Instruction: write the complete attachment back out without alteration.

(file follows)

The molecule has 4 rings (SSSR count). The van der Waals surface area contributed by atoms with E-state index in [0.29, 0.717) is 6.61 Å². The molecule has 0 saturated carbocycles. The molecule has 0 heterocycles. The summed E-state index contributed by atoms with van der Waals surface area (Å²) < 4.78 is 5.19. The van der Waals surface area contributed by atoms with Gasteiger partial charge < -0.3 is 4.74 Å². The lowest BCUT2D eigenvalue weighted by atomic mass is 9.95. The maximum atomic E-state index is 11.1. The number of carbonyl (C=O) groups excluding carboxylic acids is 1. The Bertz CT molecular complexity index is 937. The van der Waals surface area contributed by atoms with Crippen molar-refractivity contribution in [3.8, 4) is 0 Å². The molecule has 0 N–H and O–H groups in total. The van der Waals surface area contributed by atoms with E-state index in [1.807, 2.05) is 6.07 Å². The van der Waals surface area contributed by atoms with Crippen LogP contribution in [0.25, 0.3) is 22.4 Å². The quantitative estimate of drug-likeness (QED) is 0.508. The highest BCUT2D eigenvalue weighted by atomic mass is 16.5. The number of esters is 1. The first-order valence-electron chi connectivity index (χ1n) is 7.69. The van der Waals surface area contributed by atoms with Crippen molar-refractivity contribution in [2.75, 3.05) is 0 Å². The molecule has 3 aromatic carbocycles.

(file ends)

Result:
The molecule has 4 rings (SSSR count). The van der Waals surface area contributed by atoms with E-state index in [0.29, 0.717) is 6.61 Å². The molecule has 0 saturated carbocycles. The molecule has 0 heterocycles. The summed E-state index contributed by atoms with van der Waals surface area (Å²) < 4.78 is 5.19. The van der Waals surface area contributed by atoms with Gasteiger partial charge < -0.3 is 4.74 Å². The lowest BCUT2D eigenvalue weighted by atomic mass is 9.95. The maximum atomic E-state index is 11.1. The number of carbonyl (C=O) groups excluding carboxylic acids is 1. The Bertz CT molecular complexity index is 937. The van der Waals surface area contributed by atoms with Crippen molar-refractivity contribution in [3.8, 4) is 0 Å². The molecule has 0 N–H and O–H groups in total. The van der Waals surface area contributed by atoms with E-state index in [1.807, 2.05) is 6.07 Å². The van der Waals surface area contributed by atoms with Crippen LogP contribution in [0.25, 0.3) is 22.4 Å². The quantitative estimate of drug-likeness (QED) is 0.508. The highest BCUT2D eigenvalue weighted by atomic mass is 16.5. The number of esters is 1. The first-order valence-electron chi connectivity index (χ1n) is 7.69. The van der Waals surface area contributed by atoms with Crippen molar-refractivity contribution in [2.75, 3.05) is 0 Å². The molecule has 3 aromatic carbocycles.